Cannulation strategy for centrifugal-flow ventricular assist device implantation late after arterial switch operation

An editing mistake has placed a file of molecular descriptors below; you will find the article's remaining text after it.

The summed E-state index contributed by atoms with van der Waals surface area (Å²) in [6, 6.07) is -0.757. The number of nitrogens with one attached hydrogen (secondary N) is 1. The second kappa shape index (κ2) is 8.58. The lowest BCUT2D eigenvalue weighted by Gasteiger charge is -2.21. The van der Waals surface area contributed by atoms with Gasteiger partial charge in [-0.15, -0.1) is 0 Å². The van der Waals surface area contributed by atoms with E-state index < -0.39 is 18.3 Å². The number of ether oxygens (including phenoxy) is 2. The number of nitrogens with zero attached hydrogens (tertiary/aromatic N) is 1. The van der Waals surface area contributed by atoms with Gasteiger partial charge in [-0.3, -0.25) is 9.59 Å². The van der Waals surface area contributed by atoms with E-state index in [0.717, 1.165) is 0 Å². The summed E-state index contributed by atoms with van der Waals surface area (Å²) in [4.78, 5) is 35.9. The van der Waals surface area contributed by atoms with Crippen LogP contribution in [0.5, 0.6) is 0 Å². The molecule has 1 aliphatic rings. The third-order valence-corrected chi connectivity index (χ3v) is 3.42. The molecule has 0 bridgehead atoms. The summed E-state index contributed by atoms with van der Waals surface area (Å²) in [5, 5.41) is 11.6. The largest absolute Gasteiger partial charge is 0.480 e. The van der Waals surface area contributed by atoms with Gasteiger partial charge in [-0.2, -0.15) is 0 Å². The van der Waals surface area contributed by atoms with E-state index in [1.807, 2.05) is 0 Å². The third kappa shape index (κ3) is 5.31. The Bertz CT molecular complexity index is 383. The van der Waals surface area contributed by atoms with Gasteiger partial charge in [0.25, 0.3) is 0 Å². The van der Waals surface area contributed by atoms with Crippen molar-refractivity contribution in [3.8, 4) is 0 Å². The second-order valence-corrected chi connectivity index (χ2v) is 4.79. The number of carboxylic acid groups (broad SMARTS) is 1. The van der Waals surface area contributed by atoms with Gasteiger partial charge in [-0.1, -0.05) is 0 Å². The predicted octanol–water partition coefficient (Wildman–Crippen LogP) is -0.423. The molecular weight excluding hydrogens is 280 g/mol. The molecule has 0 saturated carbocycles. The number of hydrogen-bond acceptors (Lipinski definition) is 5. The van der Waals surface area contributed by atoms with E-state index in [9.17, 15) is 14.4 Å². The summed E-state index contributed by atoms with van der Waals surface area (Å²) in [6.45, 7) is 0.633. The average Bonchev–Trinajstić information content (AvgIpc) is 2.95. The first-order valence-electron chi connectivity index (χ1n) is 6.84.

Cannulation strategy for centrifugal-flow ventricular assist device implantation late after... Abstract The field of paediatric ventricular assist device (VAD) support is growing rapidly. Among paediatric patients, those with complex congenital heart disease represent a challenging population for VAD support. This report describes a patient with a remote history of an arterial switch operation for d-transposition of the great arteries who developed ischaemic cardiomyopathy necessitating centrifugal-flow VAD support as a bridge to cardiac transplantation. Because of the unique anatomy and the complicated vascular situation, implantation of the centrifugal-flow VAD and subsequent explantation for cardiac transplantation required modifications to the standard surgical approach. The details of surgical pitfalls encountered are described. Ventricular assist device, Arterial switch operation, Cannulation, Transplantation INTRODUCTION Currently, the paediatric experience with centrifugal-flow ventricular assist devices (CF-VADs) implantation is mostly limited to patients with normally structured hearts such as dilated cardiomyopathy [1]. There is, however, an increasing number of patients with complex congenital heart disease (CHD) undergoing CF-VAD support [2]. When applying CF-VADs in this complex population, the implant should be tailored to account for the individual’s unique anatomy. Herein, we present a case of CF-VAD implantation and subsequent cardiac transplantation in a patient with a history of an arterial switch operation. CASE A 16-year-old male patient (42 kg, body surface area 1.3 m2) with a history of d-transposition was transferred to our centre for decompensated heart failure. The patient underwent an arterial switch operation as a neonate. The arterial switch operation was complicated by coronary occlusion, which required coronary artery bypass grafting, and transient extracorporeal membrane oxygenation support. He subsequently underwent device closure of a residual atrial septal defect. He developed ischaemic cardiomyopathy with severe mitral regurgitation, requiring 2 attempts of mitral valve repair. He also underwent placement of a transvenous automatic implantable cardioverter–defibrillator. All of these interventions were performed at an outside institution. On admission, the chronicity of his illness was evident, with severe malnutrition and cachexia. Echocardiography demonstrated severe mitral regurgitation and severely depressed biventricular function. Despite inotropic support and non-invasive positive pressure ventilation, his cardiac output remained marginal. Worsening heart failure with recurrent ventricular tachyarrhythmias prompted urgent CF-VAD placement. Intraoperatively, the innominate vein was found to be immobile due to the cardioverter–defibrillator leads, limiting the exposure of the proximal arch and neck vessels. Because of the previous Lecompte manoeuvre (i.e. anterior relocation of the pulmonary artery during an arterial switch operation), the entire ascending aorta was obscured. Attempts to mobilize the pulmonary artery and proximal aortic arch were hindered due to haemodynamic instability. Given the orientation of the great arteries, it was apparent that the CF-VAD outflow graft would need to be anastomosed to the base of the innominate artery. Therefore, the right subclavian artery cannulation was not deemed to be an ideal option, as the perfusion could be compromised when the innominate artery was clamped during graft anastomosis. The left subclavian artery was also not accessible due to the presence of the defibrillator generator. The right femoral artery was completely occluded. The left femoral artery was the only remaining option. After dissecting out the left femoral artery, it was found to be small (∼5.5 mm in diameter). A 6-mm Gelsoft graft (Terumo Cardiovascular Corp., Ann Arbor, MI, USA) was anastomosed in an end-to-side fashion. Cardiopulmonary bypass was initiated after cannulating the femoral chimney graft and the right atrium. Unfortunately, the arterial limb of the bypass circuit demonstrated an unacceptably high line pressure, due to the small size of the femoral artery. To maintain the line pressure within an acceptable range (<250 mmHg), the bypass flow was kept ‘partial’. This allowed sufficient haemodynamic stability to complete mobilization of the innominate artery. Test occlusion of the innominate artery showed minimal changes in brain near-infrared spectroscopy. The CF-VAD outflow graft was cut approximately into half, and the free piece was anastomosed to the proximal innominate artery (Fig. 1). The graft was cannulated with an 18-Fr arterial cannula for bypass perfusion, and the arterial perfusion was transitioned from the femoral to the innominate artery graft, which enabled ‘full-flow’ bypass. The HVAD® (Medtronic Inc., Minneapolis, MN, USA) was then inserted in the left ventricle in our standard fashion [3]. At this point, the bypass perfusion was reduced to partial flow, and the arterial perfusion was transitioned back from the innominate graft to the femoral artery graft. This allowed safe anastomosis of the CF-VAD outflow graft to the innominate artery graft. After appropriate deairing, cardiopulmonary bypass was weaned off as the HVAD support was increased. Cardiopulmonary bypass time was 170 min, and the lowest temperature during the surgery was 32°C. Given the marginal right ventricular performance, the chest was kept open for 36 h. Postoperative recovery was uneventful, with discharge on postoperative Day 30. The patient experienced favourable rehabilitation as an outpatient and was listed for cardiac transplantation (Fig. 2). Five months after the implantation, a suitable organ became available for cardiac transplant. Since the aorta was not accessible for cannulation during transplantation, the HVAD outflow graft was cannulated directly and used for bypass perfusion. The previous Lecompte manoeuvre was reversed to allow anastomosis of the pulmonary artery in the anatomical position. The patient did well and was discharged home on postoperative Day 17. Figure 1 View largeDownload slide Because of the anterior location of the pulmonary artery, the outflow graft of the ventricular assist device was sewn to the base of the innominate artery. inn.V: innominate vein; LCCA: left common carotid artery; RCCA: right common carotid artery; RSCA: right subclavian artery; SVC: superior venacava. Figure 1 View largeDownload slide Because of the anterior location of the pulmonary artery, the outflow graft of the ventricular assist device was sewn to the base of the innominate artery. inn.V: innominate vein; LCCA: left common carotid artery; RCCA: right common carotid artery; RSCA: right subclavian artery; SVC: superior venacava. Figure 2 View largeDownload slide (A) Pre- and (B) post-X-rays have shown a significant reduction in cardiac silhouette. The inflow cannula of the HVAD is pointing towards the mitral valve, which is demarcated with the annuloplasty ring. Figure 2 View largeDownload slide (A) Pre- and (B) post-X-rays have shown a significant reduction in cardiac silhouette. The inflow cannula of the HVAD is pointing towards the mitral valve, which is demarcated with the annuloplasty ring. COMMENT The surgical pitfalls in this case primarily originated from the complex nature of previous interventions, which made the anatomy challenging for placement of a CF-VAD. Nonetheless, this case demonstrates that a successful outcome can be achieved with appropriate surgical planning. Although CHD currently accounts for only 10% of children undergoing CF-VAD support according to the PediMACS report [1], this number will certainly increase in the near future. In our centre, nearly a third (14 of 38) of HVAD implantations are in patients with complex CHD. We hope that this report will stimulate further discussion on VAD support in the CHD patient population. Conflict of interest: none declared. REFERENCES 1 Rossano JW, Lorts A, VanderPluym CJ, Jeewa A, Guleserian KJ, Bleiweis MS et al.   Outcomes of pediatric patients supported with continuous-flow ventricular assist devices: a report from the Pediatric Interagency Registry for Mechanical Circulatory Support (PediMACS). J Heart Lung Transplant  2016; 35: 585– 90. Google Scholar CrossRef Search ADS PubMed  2 Adachi I, Burki S, Fraser CDJr. Current status of pediatric ventricular assist device support. Semin Thorac Cardiovasc Surg Pediatr Card Surg Annu  2017; 20: 2– 8. Google Scholar CrossRef Search ADS PubMed  3 Adachi I, Guzmán-Pruneda FA, Jeewa A, Fraser CDJr, Dean McKenzie E. A modified implantation technique of the HeartWare ventricular assist device for pediatric patients. J Heart Lung Transplant  2015; 34: 134– 6. Google Scholar CrossRef Search ADS PubMed  © The Author 2017. Published by Oxford University Press on behalf of the European Association for Cardio-Thoracic Surgery. All rights reserved. http://www.deepdyve.com/assets/images/DeepDyve-Logo-lg.png Interactive CardioVascular and Thoracic Surgery Oxford University Press